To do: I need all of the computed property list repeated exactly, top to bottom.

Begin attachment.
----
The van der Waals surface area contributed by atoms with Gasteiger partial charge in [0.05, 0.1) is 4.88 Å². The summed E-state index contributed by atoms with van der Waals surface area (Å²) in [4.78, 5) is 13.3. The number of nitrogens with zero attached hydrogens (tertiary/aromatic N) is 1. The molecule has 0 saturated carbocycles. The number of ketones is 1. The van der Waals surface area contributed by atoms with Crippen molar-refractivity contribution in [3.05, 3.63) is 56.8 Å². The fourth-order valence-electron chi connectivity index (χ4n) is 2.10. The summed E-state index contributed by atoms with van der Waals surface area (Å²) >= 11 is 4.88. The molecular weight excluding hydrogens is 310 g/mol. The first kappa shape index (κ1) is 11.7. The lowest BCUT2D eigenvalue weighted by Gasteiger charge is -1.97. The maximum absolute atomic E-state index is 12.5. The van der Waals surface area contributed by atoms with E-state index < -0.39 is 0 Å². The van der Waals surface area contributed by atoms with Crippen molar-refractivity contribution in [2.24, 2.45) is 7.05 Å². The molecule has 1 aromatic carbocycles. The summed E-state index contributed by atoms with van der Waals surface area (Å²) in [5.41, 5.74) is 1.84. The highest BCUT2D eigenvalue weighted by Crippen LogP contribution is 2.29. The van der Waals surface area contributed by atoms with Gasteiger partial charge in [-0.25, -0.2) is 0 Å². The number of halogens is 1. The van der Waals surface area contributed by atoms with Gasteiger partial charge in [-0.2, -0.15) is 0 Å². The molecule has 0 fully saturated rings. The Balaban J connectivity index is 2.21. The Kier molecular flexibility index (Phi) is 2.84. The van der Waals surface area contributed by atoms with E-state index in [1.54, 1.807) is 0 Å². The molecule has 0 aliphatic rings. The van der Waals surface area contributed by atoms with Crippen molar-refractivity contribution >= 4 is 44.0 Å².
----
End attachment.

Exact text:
The van der Waals surface area contributed by atoms with Gasteiger partial charge in [0.05, 0.1) is 4.88 Å². The summed E-state index contributed by atoms with van der Waals surface area (Å²) in [4.78, 5) is 13.3. The number of nitrogens with zero attached hydrogens (tertiary/aromatic N) is 1. The molecule has 0 saturated carbocycles. The number of ketones is 1. The van der Waals surface area contributed by atoms with Crippen molar-refractivity contribution in [3.05, 3.63) is 56.8 Å². The fourth-order valence-electron chi connectivity index (χ4n) is 2.10. The summed E-state index contributed by atoms with van der Waals surface area (Å²) >= 11 is 4.88. The molecular weight excluding hydrogens is 310 g/mol. The first kappa shape index (κ1) is 11.7. The lowest BCUT2D eigenvalue weighted by Gasteiger charge is -1.97. The maximum absolute atomic E-state index is 12.5. The van der Waals surface area contributed by atoms with E-state index < -0.39 is 0 Å². The van der Waals surface area contributed by atoms with Crippen molar-refractivity contribution in [2.24, 2.45) is 7.05 Å². The molecule has 1 aromatic carbocycles. The summed E-state index contributed by atoms with van der Waals surface area (Å²) in [5.41, 5.74) is 1.84. The highest BCUT2D eigenvalue weighted by Crippen LogP contribution is 2.29. The van der Waals surface area contributed by atoms with Gasteiger partial charge in [-0.25, -0.2) is 0 Å². The number of halogens is 1. The van der Waals surface area contributed by atoms with Gasteiger partial charge in [-0.2, -0.15) is 0 Å². The molecule has 0 fully saturated rings. The Balaban J connectivity index is 2.21. The Kier molecular flexibility index (Phi) is 2.84. The van der Waals surface area contributed by atoms with E-state index in [1.54, 1.807) is 0 Å². The molecule has 0 aliphatic rings. The van der Waals surface area contributed by atoms with Crippen molar-refractivity contribution >= 4 is 44.0 Å².